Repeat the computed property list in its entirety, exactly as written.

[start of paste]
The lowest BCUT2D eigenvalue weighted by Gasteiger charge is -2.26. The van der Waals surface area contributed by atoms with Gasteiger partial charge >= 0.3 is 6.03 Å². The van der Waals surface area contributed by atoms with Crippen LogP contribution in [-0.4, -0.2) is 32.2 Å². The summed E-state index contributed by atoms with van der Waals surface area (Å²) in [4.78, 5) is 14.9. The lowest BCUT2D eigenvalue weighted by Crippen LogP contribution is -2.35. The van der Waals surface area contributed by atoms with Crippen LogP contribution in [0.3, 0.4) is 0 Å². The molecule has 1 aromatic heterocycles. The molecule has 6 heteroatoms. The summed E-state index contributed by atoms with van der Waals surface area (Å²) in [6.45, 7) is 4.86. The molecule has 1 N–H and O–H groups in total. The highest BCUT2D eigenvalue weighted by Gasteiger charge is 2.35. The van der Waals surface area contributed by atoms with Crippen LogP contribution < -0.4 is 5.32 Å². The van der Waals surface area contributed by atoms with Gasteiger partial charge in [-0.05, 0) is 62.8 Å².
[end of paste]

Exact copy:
The lowest BCUT2D eigenvalue weighted by Gasteiger charge is -2.26. The van der Waals surface area contributed by atoms with Gasteiger partial charge >= 0.3 is 6.03 Å². The van der Waals surface area contributed by atoms with Crippen LogP contribution in [-0.4, -0.2) is 32.2 Å². The summed E-state index contributed by atoms with van der Waals surface area (Å²) in [4.78, 5) is 14.9. The lowest BCUT2D eigenvalue weighted by Crippen LogP contribution is -2.35. The van der Waals surface area contributed by atoms with Crippen LogP contribution in [0.3, 0.4) is 0 Å². The molecule has 1 aromatic heterocycles. The molecule has 6 heteroatoms. The summed E-state index contributed by atoms with van der Waals surface area (Å²) in [6.45, 7) is 4.86. The molecule has 1 N–H and O–H groups in total. The highest BCUT2D eigenvalue weighted by Gasteiger charge is 2.35. The van der Waals surface area contributed by atoms with Crippen LogP contribution < -0.4 is 5.32 Å². The van der Waals surface area contributed by atoms with Gasteiger partial charge in [-0.05, 0) is 62.8 Å².